Mameli also plays guitar along with longstanding band member Patrick Uterwijk. They have used the Ibanez RG2228-GK 8-string guitar to record rhythm for the album and does seem to have added a depth to the rhythm section although I'm really not a fan of the downtuned sound, it reminds me too much of Pantera, Slipknot, Korn etc. However, Pestilence's music itself bears no resemblance to those horrors and there is no doubt whatsoever that this pair are bordering on geniuses when it comes to playing guitar. The riffs vary between trademark atonal chugging behind mid- to fast-paced thrash drumming, and slow 'proggy' passages of jazz-influenced technical doodling. This may sound horrendous but actually it works. Lead guitar is excellent and while you won't find any shredding here what you do get is well thought out, generally slow, atonal, atmospheric solos. Often a passage of music within a track will slow down in order for a solo to come in. Sounds weird, and in some cases it is, but again, I think it works and, of course, the band has used this style many times before.

Bass guitar is handled by Jeroen Paul Thesseling, an absolute master of the 6-string fretless bass. As with the controversial Spheres album (1993) on which he featured, the bass on Doctrine is very prominent and Thesseling really has his own agenda. He doesn't follow the guitar and drums but instead creates his own jazz-laden lines which sit either over or under the guitar. A good example of the same style is Steve DiGiorgio on Death's Human and Individual Thought Patterns albums (more so on the latter) or maybe more pertinent would be Roger Patterson on Atheist's Piece Of Time album, or Tony Choy (who played for Pestilence on Testimony Of The Ancients and Resurrection Macabre) on Atheist's following album, Unquestionable Presence. As Thesseling played on Spheres maybe it's no surprise that this album bears more than a passing resemblance to that album in some passages of music, however, there is none of the 'gayness' of Spheres (check out Personal Energy and Phileas on that album if you want to see what I mean).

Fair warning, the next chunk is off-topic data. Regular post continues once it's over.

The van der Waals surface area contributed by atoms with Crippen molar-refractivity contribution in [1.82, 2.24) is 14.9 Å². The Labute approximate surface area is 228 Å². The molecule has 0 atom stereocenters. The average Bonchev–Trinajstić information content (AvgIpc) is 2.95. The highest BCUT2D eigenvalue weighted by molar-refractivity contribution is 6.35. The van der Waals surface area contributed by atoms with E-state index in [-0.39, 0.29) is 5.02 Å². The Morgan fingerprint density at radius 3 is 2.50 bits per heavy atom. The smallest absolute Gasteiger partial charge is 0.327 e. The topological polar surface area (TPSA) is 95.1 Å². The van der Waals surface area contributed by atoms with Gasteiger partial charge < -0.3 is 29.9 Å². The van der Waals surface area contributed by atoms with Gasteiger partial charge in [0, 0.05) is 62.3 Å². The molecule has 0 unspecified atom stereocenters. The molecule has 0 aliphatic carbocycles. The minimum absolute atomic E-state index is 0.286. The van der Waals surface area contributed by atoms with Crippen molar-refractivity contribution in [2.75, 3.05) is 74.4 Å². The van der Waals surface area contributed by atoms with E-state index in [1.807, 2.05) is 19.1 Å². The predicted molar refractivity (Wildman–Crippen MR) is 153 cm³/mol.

New drummer Yuma Van Eekelen (Brutus, The New Dominion) plays beautifully throughout and his drums, snare especially, are nice and loud but not to the detriment of anything else. His style is very similar to Peter Wildoer who played on Resurrection Macabre but the production gives him a much crisper, tighter sound. Thankfully, there are fewer blast beats than on Resurrection Macabre and the tracks are not dominated by these as Resurrection Macabre was, though there are still a few around (opening track Amgod begins with one).

Trackwise, there are no real stand-outs on here for me but Divinity is a cool song. It's a thrasher most of the way through, with an ingenious short drum fill at 1:25 and a nice blast at 2:09. The thrash break at 2:32 on final track Confusion is also killer. The album is dotted with these bursts of intensity, though the majority of the album is on the slow side and 'spacier' than Resurrection Macabre, though no where near as far out as Spheres.

I think people really need to get over the whole Martin Van Drunen love/Patrick Mameli hate thing and see this release simply as a new album by a band that likes to do things differently and not rehash the same old sound. It's not a great album, but I think it's a good one and well worth checking out - indeed, considering the stuff released by Atheist and Morbid Angel recently it's a welcome relief.

Highlight: Divinity
Lowlight: The cover art

Originally written for www.braingell.com